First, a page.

8th Experimental Archaeology Conference abstract – Eren and Gurtov
Lower Paleolithic bipolar reduction and hominin selection of quartz at Olduvai Gorge, Tanzania: what’s the connection?
Metin I. Eren (1) & Alia N. Gurtov (2)
1. Department of Anthropology, University of Kent, UK; Department of Archaeology, Cleveland Museum of Natural History, United States
2. Department of Anthropology, University of Wisconsin, Madison, United States
Numerous researchers have noted that at Lower Paleolithic sites in East Africa, hominins largely exploited quartz toolstone with the bipolar reduction technique. The choice to pursue bipolar knapping on quartz is often attributed to raw material constraints. Thus, at some East African Lower Paleolithic sites the abundance of bipolar knapping may have simply constituted a response to the local
absence of lithic resources other than small quartz pebbles. However, at Olduvai Gorge, Tanzania, where a variety of other stone raw materials were available, the hominin use of bipolar reduction is still predominately tied to quartz. While quartz raw material constraints may explain the use of bipolar reduction on quartz at Olduvai, what they do not explain is the virtual-absence of bipolar reduction on nonquartz toolstones.
Thus, we ask here two separate, but related questions:
- Why did hominins use bipolar on quartz?; and
- Why did hominins avoid bipolar on nonquartz?
To begin to understand this tight technology-toolstone connection, we formulated two simple hypotheses, which we tested via experimental stone tool replication: (1) Quartz bipolar reduction produces flakes that possess “superior” functional characteristics to those produced via non-quartz bipolar reduction; (2) Bipolar reduction is more expedient on quartz than on non-quartz toolstones. Our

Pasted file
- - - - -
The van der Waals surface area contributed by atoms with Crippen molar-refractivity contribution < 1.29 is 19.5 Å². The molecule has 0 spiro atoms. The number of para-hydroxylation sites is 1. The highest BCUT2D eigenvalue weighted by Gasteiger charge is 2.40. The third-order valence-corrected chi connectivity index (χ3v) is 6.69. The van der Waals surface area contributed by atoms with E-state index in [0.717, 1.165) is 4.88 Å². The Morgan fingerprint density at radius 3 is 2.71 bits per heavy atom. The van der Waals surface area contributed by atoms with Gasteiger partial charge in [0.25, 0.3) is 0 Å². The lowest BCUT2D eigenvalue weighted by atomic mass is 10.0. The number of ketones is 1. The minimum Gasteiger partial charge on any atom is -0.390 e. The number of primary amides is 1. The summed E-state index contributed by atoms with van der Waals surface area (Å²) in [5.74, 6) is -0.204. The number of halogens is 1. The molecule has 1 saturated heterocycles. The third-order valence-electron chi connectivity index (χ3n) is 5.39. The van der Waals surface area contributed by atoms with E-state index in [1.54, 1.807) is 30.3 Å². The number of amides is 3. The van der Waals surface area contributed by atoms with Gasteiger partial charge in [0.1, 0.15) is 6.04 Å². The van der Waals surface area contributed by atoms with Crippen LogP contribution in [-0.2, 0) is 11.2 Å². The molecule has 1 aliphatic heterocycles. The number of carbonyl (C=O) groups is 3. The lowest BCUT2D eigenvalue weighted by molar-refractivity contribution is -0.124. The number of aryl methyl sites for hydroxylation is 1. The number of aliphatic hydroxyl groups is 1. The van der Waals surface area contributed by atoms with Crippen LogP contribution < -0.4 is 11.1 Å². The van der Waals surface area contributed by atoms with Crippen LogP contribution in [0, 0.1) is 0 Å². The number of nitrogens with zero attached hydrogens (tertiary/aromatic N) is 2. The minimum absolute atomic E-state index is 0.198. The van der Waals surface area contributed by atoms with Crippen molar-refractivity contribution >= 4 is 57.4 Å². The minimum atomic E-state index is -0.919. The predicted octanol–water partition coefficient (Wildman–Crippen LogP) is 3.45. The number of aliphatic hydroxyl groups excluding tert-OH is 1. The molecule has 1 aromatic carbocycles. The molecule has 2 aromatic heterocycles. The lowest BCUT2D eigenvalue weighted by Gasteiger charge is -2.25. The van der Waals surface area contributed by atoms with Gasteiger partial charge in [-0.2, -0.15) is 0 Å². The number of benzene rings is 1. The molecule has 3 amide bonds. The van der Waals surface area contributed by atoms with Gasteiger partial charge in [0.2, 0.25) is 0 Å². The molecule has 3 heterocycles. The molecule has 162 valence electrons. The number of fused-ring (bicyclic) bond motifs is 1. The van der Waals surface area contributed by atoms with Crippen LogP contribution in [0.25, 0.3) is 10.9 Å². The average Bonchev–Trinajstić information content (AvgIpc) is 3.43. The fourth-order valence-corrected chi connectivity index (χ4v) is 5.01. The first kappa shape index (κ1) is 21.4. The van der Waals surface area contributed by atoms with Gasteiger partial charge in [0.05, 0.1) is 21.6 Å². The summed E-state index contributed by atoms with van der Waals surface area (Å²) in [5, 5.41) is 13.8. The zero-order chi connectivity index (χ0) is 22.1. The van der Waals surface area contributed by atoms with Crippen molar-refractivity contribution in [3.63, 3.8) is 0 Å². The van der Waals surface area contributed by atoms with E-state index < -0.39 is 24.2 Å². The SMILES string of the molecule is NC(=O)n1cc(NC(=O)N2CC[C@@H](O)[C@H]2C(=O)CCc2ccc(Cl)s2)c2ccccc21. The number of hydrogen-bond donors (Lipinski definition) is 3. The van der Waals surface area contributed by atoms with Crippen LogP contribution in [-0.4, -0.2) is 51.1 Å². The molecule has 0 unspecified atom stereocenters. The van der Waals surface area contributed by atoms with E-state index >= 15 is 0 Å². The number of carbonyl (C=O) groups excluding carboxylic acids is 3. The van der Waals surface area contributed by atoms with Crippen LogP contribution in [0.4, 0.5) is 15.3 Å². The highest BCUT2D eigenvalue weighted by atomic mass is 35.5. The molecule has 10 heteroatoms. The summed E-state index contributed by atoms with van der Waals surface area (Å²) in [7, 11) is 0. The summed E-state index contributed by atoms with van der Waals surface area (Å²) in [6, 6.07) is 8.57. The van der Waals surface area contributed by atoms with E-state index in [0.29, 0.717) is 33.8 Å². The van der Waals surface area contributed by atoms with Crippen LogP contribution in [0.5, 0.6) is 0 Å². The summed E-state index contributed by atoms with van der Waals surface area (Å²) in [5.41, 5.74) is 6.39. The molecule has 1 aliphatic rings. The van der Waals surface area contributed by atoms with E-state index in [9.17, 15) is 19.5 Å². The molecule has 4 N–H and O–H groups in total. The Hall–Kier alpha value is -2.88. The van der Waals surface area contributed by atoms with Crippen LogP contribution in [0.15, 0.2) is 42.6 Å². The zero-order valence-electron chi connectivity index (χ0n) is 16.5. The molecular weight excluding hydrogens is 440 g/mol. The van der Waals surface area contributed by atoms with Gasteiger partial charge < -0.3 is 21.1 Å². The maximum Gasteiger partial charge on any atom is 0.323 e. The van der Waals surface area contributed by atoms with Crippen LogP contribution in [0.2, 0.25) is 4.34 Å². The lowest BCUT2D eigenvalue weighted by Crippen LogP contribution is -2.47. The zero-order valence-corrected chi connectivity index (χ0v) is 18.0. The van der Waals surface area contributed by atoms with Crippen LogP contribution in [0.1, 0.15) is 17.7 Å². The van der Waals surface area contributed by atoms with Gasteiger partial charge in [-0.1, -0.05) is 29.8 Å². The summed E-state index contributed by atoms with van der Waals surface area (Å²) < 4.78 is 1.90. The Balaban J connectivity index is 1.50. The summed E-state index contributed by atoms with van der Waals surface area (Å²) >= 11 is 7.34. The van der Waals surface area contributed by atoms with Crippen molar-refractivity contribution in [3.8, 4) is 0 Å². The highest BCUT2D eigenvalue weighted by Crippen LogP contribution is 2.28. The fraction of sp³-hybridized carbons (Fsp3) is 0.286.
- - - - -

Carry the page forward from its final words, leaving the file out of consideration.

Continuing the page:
experimental tests indicated that while quartz and basalt bipolar reduction yield flakes with similar attributes, bipolar reduction on quartz is significantly more expedient than it is on basalt. As such, the close technology-toolstone association between quartz and bipolar can be explained by constraints and advantages of both quartz and basalt alike. Since bipolar reduction is already widely- acknowledged to be an expedient technology requiring little to no skill, by applying bipolar reduction exclusively to quartz, hominins at Olduvai appear to have only enhanced this reduction strategy’s features. Overall, our experimental results are consistent with
the widely-held notion that Lower Paleolithic hominins recognized the differences in the physical properties of different types of raw material, and that it is the interplay between raw material and reduction strategy that governed hominin association between bipolar reduction and quartz at Olduvai.